She said this on Monday, 2nd December, 2019 during her address to the Organization of African First Ladies against HIV/AIDS (OAFLA) that took place in Kigali as part of the 20th International Conference on AIDS and STIs in Africa (ICASA).
The OAFLA meeting attracted First Ladies including; Antoinette Sassou Nguesso from Congo Brazaville, Hinda Deby Itno from Tchad, Aïssata Issoufo Mahamadou from Botswana where different topics were covered including the leadership of African First Ladies in fighting against the HIV epidemic.
Jeannette Kagame said that OAFLA was founded 17 years with the aim of supporting African citizens who were affected and infected by HIV/AIDS particularly women and children.
Since its creation, the focus has been implementing measures designed to support that cause and judging from the milestones that have been reached so far, the measures taken were commendable.
“We are all witnesses of the changes brought about by the activities and sensitization programs such as ‘Free to Shine’ in ending childhood AIDS and keeping mothers healthy.
She explained how Imbuto Foundation, the organization she founded, created programs and projects in line with the country’s vision of development, the ‘Agenda 2063’ and the Sustainable Development Goals (SDGs).
She noted that projects such as ‘Family Package’ that was started in a bid to help HIV positive mothers give birth to healthy children 18 years ago has provided many services to HIV positive families and teen mothers.
Also, through this project, HIV positive families are supported by local dispensaries and are offered antiretroviral therapy and medication.
“Through different measures Rwanda implemented, the number of HIV positive mothers giving birth to healthy babies reached 96%. Our programs encourage the youth to learn about reproduction, the available health support and other services and this contributed to the reduction of HIV prevalence among the youth, both in rural and urban areas of Rwanda.”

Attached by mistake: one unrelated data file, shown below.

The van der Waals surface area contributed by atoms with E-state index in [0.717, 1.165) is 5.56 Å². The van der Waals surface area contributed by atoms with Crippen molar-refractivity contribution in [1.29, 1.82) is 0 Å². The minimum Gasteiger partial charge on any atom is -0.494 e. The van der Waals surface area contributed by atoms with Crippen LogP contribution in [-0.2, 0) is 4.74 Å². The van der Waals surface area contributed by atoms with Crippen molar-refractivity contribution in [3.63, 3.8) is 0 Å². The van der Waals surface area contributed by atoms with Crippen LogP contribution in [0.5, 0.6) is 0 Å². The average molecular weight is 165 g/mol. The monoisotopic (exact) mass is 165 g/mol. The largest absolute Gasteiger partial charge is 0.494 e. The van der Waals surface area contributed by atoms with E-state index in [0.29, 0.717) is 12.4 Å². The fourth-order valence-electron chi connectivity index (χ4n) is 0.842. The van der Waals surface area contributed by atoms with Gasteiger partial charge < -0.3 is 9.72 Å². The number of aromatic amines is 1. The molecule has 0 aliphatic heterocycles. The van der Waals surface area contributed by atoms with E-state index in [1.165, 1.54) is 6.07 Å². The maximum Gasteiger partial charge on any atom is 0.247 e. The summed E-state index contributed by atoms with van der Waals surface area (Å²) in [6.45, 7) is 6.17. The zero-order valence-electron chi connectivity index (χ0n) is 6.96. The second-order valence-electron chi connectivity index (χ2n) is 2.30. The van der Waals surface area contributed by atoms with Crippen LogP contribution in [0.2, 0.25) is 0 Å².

She said that the joint effort between government institutions and the private sector has contributed to reducing HIV prevalence in the country particularly in Rwanda where new HIV infections reduced by 83% in 2018 while the number of deaths cause by HIV reduced by 82% in the past 20 years.
“Rejoicing about the milestones achieved so far should provide a platform for an in-depth analysis of our journey and the obstacles we have faced including the gender gap which makes it that no matter how much effort we put in fighting HIV, our continent lags behind.”
She also mentioned that the meeting is a time for brainstorming about solutions to tackle the obstacles on the journey by comparing where measures implemented yielded results or not”
Her Excellency, Antoinette Sassou Nguesso, the president of OAFLAD said that the 90,90,90 UNAIDS goal which predicts that by 2020, 90% of all people living with HIV will know their HIV status, 90% of all people with diagnosed HIV infection will receive sustained antiretroviral therapy and 90% of all people receiving antiretroviral therapy will have viral suppression will not be achieved unless countries join efforts.
New infections reducing despite obstacles
Winnie Byanyima, the executive director of UNAIDS said that in 2018, 38 million people around the world were HIV positive, among them 24.5 were on antiretroviral drugs. A number which she agreed was remarkable.
Currently, 4 in 5 people infected with HIV have been tested and know their status and 2/3 receive antiretroviral medication. In addition, ½ have viral suppression. She also added that even if these results are commendable, the number of new HIV infections and deaths increase as years go by and that the HIV virus becomes more resistive to drugs.
In 2018, more than ½ of HIV positive individuals were among the most HIV-susceptible group of people including sex workers, drug addicts, homosexuals, and transgenders.